skip to Main Content

Correlates of target organ damage among black patients with arterial hypertension.

.:: Auteurs : Lepira FB*, Kayembe PK**, M’Buyamba-Kabangu JR***, Nseka MN*

Division of Nephrology* and Hypertension***, Department of Internal Medicine, University of Kinshasa Hospital and
Department of Epidemiology and Biostatistics**, Kinshasa School of Public Health, University of Kinshasa.


Objective: to investigate the prevalence and correlates of target organ damage (TOD) among Black patients with essential hypertension (EHT). Methods: cross sectional analysis for the presence of multiple TOD of data from 100 consecutive uncomplicated hypertensive
patients (53 men and 47 women, mean age 49 ± 10 years, BMI 27 ± 5 kg/m², SBP 155 ± 19 mmHg, DBP 101 ± 11 mmHg) attending the University of Kinshasa hypertension outpatient clinic and enrolled in a case-control study of lipids and lipoproteins. Target organ damage was defined as the presence of either renal dysfunction, left ventricular hypertrophy (LVH) or hypertensive retinopathy. Renal dysfunction was defined as creatinine < 60 mL/min and classified according to NKFK/ DOQI guidelines.

Electro-cardiographic LVH was defined according to Cornell Voltage index as R wave > 13 mm in aVL lead. Hypertenive retinopathy was defined according to Keith and Wegener. Multiple TOD was defined as the concomitant presence in the same patient of the three TOD. Student t test, Mann Whitney U, Chi square tests and logistic regression analysis were used as appropriate.

Results: Overall, 79 patients (79%) had at least the damage of one end-organ. The involvement of 1, 2 or 3 end-organs was observed in 27 (27%), 31 (31%) and 21 patients (21%), respectively. The kidney was most frequently involved in patients with one end-organ damage. Kidney and retina damage was the combination of end-organs most frequently encountered in patients with damage of two end-organs. Obesity has appeared as the only determinant of the risk of having TOD with a paradoxical protective effect [0R 0.19 95% CI 0.052 – 0.738; p = 0.001] in comparison with patients with normal BMI.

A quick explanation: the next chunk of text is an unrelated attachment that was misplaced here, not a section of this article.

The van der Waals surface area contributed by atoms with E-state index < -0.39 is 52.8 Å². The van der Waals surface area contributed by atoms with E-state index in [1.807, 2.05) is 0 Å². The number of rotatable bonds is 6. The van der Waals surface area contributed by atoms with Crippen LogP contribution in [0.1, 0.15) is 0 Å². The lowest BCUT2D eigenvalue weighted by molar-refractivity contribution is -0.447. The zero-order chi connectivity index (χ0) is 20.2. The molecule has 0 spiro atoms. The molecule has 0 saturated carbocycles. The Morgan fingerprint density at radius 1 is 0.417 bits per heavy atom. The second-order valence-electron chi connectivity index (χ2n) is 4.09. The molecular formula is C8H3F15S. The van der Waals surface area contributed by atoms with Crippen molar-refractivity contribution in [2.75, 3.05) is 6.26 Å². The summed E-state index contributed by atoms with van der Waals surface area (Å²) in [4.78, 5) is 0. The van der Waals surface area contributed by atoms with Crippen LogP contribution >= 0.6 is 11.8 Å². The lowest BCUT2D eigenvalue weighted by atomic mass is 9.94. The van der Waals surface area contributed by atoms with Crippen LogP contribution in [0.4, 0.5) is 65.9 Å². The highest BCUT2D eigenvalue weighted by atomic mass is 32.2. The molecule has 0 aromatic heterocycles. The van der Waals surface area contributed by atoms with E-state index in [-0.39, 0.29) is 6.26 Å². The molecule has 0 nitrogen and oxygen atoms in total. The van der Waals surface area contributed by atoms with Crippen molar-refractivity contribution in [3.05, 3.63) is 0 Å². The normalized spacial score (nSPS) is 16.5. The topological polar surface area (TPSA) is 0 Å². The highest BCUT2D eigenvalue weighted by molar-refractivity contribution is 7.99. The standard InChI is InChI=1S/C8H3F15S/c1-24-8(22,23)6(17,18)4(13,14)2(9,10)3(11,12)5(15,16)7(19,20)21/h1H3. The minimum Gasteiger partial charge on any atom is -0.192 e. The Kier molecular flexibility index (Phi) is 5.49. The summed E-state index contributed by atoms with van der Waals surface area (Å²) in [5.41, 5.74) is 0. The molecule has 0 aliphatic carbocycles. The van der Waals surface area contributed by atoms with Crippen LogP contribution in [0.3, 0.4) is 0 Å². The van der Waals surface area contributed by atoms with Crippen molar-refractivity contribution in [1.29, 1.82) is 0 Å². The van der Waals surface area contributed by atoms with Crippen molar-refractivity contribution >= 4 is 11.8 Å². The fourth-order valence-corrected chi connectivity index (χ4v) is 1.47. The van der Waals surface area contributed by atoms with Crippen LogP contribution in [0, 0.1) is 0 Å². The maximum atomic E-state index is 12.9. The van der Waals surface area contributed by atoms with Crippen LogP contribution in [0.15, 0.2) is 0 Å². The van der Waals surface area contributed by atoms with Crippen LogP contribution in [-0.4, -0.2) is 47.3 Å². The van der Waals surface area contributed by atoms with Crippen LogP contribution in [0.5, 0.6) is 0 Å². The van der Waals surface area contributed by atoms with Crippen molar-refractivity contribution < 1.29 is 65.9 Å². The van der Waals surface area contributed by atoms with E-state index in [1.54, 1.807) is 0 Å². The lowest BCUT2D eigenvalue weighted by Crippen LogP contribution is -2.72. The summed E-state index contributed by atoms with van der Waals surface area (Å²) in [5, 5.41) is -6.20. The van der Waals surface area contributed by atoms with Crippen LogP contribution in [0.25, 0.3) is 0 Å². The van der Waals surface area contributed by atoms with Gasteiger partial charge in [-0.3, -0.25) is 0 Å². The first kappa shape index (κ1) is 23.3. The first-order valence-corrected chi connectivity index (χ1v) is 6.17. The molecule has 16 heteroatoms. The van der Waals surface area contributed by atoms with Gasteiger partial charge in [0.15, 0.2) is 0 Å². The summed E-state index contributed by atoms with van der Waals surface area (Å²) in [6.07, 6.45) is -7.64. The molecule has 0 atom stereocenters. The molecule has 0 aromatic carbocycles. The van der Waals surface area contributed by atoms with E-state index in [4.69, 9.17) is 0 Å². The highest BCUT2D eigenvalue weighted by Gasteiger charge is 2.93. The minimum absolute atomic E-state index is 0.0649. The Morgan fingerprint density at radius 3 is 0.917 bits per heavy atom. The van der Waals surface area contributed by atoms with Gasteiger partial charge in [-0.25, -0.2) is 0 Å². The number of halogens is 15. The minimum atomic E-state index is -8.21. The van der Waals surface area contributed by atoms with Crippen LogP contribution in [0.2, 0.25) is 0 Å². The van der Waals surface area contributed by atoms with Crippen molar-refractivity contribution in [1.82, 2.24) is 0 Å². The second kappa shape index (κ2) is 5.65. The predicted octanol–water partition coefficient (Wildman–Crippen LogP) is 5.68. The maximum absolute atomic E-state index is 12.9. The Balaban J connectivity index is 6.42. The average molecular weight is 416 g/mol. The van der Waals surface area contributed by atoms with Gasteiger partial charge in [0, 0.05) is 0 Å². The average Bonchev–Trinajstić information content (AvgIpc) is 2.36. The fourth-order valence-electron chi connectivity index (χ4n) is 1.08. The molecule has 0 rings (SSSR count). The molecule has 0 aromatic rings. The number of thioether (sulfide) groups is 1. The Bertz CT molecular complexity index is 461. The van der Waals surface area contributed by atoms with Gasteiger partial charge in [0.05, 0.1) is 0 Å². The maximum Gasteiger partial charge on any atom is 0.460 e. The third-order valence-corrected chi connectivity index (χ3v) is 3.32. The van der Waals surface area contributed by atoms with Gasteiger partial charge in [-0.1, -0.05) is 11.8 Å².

Conclusion: TOD is common among the present case series and could expose them to high risk for CVD. The paradoxical protective effect of obesity could translate the phenomenon of reverse epidemiology of traditional risk factors observed in chronic diseases. Identification and management of TOD and associated risk factors should be encouraged in these patients. Key words: Target organ damage, prevalence, correlates, African blacks, hypertension.

CC BY 4.0 Cette œuvre est sous Licence Creative Commons Internationale Attribution 4.0.

Back To Top